Led Zeppelin’s Robert Plant rocks Brooklyn with fearless show

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Pearl Gabel/Pearl Gabel/ New York Daily News

Musician Robert Plant played at the Prospect Park Bandshell in Prospect Park, Brooklyn, on July 27, 2013. (Pearl Gabel/New York Daily News)

Robert Plant keeps ramblin’ on.

Saturday night at the Prospect Park Bandshell, the singer fronted his fifth band in the last decade. In some ways, it ranked as his most fearless.

The Sensational Space Shifters follows Plant’s stints with The Strange Sensation (who did blues and folk covers), Alison Krauss in their “Raising Sand” project, the reconstituted Led Zeppelin (who allowed just one show at London’s O2 Arena in 2007) and Band of Joy, who issued a single, understated album in 2010.

The Space Shifters haven’t recorded any music yet but they’ve been touring the world since last year in a run that culminated in Brooklyn. While the six piece group offered no original songs at this show – which doubled as a benefit to support the “Celebrate Brooklyn!” fest – they performed radical enough surgery on familiar pieces to deserve writing credits of their own.

As with both the Krauss project and Band of Joy, Plant found fresh ways into old Zeppelin gems by turning their rhythms upside down, re-imagining their moods, or deconstructing them with different genres. Material from that band’s vaunted catalogue made up the bulk of this hour and 45 minute show, alternating with pieces from Plant’s solo career and a few blues touchstones.

Musician Robert Plant played at the Prospect Park Bandshell in Prospect Park, Brooklyn, on July 27, 2013. (Pearl Gabel/New York Daily News)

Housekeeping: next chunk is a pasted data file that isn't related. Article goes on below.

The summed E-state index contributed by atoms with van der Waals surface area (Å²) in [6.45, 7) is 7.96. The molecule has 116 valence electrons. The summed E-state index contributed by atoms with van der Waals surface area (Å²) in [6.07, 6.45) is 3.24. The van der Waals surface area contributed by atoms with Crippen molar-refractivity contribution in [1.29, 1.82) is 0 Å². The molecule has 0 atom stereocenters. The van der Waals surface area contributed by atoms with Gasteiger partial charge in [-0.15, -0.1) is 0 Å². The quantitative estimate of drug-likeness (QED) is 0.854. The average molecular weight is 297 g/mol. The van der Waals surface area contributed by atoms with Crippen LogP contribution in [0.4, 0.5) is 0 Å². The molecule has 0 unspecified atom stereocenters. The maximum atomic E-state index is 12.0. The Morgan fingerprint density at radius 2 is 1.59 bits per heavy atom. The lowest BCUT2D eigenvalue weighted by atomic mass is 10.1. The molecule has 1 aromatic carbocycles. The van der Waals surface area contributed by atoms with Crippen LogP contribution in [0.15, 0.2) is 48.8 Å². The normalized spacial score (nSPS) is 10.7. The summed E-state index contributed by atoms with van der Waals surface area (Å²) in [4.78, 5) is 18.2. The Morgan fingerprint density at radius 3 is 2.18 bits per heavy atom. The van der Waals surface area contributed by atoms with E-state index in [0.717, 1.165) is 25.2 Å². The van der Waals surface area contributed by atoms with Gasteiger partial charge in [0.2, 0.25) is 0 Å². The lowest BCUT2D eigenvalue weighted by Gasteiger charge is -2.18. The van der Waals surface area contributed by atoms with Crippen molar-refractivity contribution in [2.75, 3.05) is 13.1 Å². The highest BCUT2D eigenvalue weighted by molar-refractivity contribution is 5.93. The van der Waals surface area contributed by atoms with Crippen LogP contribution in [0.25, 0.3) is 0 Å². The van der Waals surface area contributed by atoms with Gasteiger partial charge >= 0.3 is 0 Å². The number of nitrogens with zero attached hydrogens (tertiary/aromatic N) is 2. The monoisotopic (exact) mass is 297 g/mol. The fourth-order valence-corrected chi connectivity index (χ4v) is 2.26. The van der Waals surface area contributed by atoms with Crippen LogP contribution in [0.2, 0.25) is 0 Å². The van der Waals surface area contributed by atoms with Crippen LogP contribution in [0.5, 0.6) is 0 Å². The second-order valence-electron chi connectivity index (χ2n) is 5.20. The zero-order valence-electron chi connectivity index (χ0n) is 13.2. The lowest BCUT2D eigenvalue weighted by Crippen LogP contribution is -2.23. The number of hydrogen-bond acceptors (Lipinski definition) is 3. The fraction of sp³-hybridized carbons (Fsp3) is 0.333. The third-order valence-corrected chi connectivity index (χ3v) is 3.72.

Pearl Gabel/Pearl Gabel/ New York Daily News

Musician Robert Plant played at the Prospect Park Bandshell in Prospect Park, Brooklyn, on July 27, 2013. (Pearl Gabel/New York Daily News)

Never has the singer brought a fresher/stranger/more abstract touch to songs this well-known. The Space Shifters allowed Plant to do so by bringing a trio of fresh influences to the table – British trip-hop electronics (via band members borrowed from Portishead and Massive Attack), American funk, and West African string music.

That last bit came courtesy of Gambian musician Juldeh Camara, who played the ritti, a one-stringed violin, and the kologo, an African banjo. Both instruments provided a fresh corollary to the fiddles and banjos Plant explored in his Americana projects with Krauss and Band of Joy (which included alterna-country mainstays Patti Griffin and Buddy Miller).

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In “Black Dog,” Camara’s spiraling ritti traded places with hard rock guitars, adding a fierce and hypnotic new texture to the song’s classic stop-start riff. Camara’s work in “Friends” gave this already forbidding piece a sinister new hue. To egg him on, Plant added his own talking drums. In a sense, the sound recalled the worldly expansion Plant brought to familiar songs in his mid-’90s, semi-Zep reunion with Jimmy Page that featured a host of Arabian musicians.


Music & Arts – NY Daily News

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